Editorial: Rising ‘fees’ not part of original education plan

Published 2008-02-26T00:00:00Z”/>


Student fees are at an all-time high and will continue to increase if nothing is done.

A student-led initiative is proposing to put a freeze on student fees for the next five years, and after that, fees will rise in accordance with inflation.

For more information, read Ellen Walrath’s story on A1.

It may come as a shock to many, but at one time California legislators thought it was important for higher education to be tuition-free.

Yes. Free.

The Master Plan for Higher Education in California drafted in 1960 advises “that state colleges and the University of California shall be tuition free to all residents of the state.”

It then highlights the distinction between tuition and fees.

Tuition is the “student charges for teaching expense.” Fees are “charges to students for services not directly related to instruction.”

These fees were $88 in 1960, about $600 when adjusted for inflation, according to the Consumer Price Index.

Today, each full-time student pays $2,772 in what the California State University system calls a “state university fee.”

Every other state would call it tuition.

Each Chico State student pays an additional $918 for programs including health services, athletic teams and Associated Students.

This fee is the intended non-instructionally related costs every student must pay, according to the master plan.

The $2,772 every full-time CSU student pays the system is tuition – regardless of what the CSU spin doctors and administrators want to call it.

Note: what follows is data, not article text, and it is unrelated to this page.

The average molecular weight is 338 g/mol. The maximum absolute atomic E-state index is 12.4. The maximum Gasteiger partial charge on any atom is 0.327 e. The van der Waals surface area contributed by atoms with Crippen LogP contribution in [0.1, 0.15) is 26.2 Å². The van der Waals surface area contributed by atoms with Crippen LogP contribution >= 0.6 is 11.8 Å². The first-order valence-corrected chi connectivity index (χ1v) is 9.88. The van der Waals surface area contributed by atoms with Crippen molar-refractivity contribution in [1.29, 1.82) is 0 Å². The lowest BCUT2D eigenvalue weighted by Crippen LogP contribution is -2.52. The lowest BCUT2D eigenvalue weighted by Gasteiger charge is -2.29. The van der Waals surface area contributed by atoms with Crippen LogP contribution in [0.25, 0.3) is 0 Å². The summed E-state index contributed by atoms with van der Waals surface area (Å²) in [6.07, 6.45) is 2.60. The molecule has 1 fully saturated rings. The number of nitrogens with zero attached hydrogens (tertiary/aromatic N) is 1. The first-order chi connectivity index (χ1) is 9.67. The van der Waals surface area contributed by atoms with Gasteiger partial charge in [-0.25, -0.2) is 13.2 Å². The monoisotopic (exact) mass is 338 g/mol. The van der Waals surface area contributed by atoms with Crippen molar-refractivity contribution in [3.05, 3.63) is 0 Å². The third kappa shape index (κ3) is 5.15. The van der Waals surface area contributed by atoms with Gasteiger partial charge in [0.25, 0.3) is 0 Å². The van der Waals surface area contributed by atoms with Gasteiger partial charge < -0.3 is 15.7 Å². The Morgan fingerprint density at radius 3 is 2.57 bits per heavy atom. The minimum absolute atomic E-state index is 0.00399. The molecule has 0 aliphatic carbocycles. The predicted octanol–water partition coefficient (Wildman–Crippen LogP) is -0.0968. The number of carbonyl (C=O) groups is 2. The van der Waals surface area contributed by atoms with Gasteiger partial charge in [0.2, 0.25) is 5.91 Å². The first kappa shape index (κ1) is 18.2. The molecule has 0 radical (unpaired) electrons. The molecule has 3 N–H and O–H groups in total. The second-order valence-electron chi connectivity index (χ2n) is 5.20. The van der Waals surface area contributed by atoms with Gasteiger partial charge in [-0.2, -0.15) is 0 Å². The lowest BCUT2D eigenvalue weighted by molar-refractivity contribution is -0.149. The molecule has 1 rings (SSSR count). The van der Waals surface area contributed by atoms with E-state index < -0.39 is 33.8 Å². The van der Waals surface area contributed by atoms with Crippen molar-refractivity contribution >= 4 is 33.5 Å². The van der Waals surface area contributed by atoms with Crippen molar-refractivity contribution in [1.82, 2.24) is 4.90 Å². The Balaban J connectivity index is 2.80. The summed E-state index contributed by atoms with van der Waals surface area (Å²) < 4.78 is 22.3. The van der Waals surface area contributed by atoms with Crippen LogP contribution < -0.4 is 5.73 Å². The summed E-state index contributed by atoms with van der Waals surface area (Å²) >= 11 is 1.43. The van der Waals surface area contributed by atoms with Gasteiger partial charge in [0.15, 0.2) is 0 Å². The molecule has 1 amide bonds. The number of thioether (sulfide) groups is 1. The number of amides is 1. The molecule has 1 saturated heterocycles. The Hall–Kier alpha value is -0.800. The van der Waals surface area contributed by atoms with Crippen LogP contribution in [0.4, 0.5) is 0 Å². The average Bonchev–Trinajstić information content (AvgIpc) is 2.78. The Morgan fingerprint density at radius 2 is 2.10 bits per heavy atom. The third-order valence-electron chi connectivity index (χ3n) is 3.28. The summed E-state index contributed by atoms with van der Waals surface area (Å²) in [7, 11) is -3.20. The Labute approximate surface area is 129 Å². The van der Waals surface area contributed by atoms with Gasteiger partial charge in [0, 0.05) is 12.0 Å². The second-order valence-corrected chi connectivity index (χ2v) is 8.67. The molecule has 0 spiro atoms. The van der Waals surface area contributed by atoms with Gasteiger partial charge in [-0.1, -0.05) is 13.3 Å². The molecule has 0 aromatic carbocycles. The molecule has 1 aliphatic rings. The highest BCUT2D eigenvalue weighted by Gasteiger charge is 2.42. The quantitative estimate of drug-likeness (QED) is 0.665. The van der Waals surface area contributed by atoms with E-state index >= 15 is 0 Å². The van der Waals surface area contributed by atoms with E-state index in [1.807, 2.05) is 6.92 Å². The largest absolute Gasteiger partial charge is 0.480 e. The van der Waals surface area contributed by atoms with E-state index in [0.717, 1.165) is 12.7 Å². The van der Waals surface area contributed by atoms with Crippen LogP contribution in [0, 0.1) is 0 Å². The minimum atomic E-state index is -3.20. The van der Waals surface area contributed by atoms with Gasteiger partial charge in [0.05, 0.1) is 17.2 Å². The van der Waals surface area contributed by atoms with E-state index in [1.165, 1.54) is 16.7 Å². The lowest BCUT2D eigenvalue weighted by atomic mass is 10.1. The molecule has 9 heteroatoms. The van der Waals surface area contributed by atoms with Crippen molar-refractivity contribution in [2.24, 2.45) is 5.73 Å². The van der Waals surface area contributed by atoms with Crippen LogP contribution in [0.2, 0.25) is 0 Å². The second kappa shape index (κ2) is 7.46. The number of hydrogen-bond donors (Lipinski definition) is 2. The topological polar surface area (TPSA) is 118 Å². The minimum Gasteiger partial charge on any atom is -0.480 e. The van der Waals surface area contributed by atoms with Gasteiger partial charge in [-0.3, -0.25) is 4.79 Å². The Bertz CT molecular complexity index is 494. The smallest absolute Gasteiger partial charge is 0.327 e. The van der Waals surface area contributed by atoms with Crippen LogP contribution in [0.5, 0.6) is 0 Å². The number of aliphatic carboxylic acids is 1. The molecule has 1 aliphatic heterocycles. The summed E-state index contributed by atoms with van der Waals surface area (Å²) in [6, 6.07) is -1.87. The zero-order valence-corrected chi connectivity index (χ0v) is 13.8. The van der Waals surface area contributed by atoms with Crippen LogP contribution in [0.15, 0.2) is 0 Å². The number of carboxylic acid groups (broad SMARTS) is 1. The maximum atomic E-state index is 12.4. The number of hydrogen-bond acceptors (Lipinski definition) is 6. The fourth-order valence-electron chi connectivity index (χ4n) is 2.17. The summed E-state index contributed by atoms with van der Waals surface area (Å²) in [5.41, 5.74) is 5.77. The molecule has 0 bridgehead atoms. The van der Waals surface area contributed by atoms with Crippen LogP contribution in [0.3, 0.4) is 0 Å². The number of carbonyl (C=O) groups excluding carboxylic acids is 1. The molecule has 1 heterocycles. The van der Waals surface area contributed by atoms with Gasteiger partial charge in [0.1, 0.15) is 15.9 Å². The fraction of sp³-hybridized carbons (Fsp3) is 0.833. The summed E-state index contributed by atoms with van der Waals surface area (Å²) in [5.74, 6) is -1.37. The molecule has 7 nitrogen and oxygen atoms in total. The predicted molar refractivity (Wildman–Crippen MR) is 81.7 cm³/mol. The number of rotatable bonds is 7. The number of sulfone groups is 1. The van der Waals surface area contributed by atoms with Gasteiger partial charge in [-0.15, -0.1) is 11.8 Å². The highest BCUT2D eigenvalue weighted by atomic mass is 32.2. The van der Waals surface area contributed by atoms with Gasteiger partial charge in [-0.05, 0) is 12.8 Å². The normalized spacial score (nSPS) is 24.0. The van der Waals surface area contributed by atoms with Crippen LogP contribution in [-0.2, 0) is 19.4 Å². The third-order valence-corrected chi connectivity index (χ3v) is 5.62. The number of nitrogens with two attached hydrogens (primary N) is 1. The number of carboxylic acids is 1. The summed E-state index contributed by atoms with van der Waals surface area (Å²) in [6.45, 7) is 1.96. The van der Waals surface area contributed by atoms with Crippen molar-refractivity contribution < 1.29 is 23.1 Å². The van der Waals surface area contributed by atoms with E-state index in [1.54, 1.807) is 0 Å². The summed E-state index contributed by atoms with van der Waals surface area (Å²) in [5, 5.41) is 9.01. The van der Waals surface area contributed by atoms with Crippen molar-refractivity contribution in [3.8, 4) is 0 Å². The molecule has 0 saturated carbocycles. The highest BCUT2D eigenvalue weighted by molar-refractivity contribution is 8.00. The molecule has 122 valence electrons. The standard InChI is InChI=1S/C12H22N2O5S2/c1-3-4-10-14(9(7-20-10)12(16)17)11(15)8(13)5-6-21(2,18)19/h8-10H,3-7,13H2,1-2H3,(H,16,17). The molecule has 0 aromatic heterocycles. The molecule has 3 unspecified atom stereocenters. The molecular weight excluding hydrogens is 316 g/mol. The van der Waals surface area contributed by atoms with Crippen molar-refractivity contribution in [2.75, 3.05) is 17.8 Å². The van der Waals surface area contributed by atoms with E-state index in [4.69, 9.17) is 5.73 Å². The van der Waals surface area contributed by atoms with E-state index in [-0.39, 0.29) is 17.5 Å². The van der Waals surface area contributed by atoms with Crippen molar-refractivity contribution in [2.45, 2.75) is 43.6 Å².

While it’s commendable our “student fees” have stayed low compared to other states’ tuition, they have annually risen about 11 percent over the last six years.

This is a far cry from the affordable education the master plan sought to uphold.

Regardless of how, the CSU system needs change.

The master plan’s creators said the tradition of “nearly a century of tuition-free higher education is in the best interests of the state and should be continued.”

So, why have we gone in the opposite direction of an education system once revered throughout the world?

Limiting higher education goes against principal philosophies once held in this country.

President James L. Morrill of the University of Minnesota said in 1958 that no loans or private financing could “compensate for a betrayal of the ‘American Dream’ of equal opportunity to which our colleges … have been generously and far-sightedly committed.”

A five-year fee freeze may be seen as a hindrance to the state budget, but something needs to be done before it’s too late.

A price halt on the cost of college may mean some changes are needed, but it’s better than seeing students dropping out because they can’t afford college, or worse, not enrolling at all.

<strong>Editorial Board</strong>Ashley Gebb, managing editorOlga Munoz, news editorMike Murphy, opinion editorRyan Van Fleet, sports editorLeslie Williams, entertainment editorCari Radford, features editorDavid Flannery, photo editorGenny McLaren, chief copy editorChelsea Accursi, online editor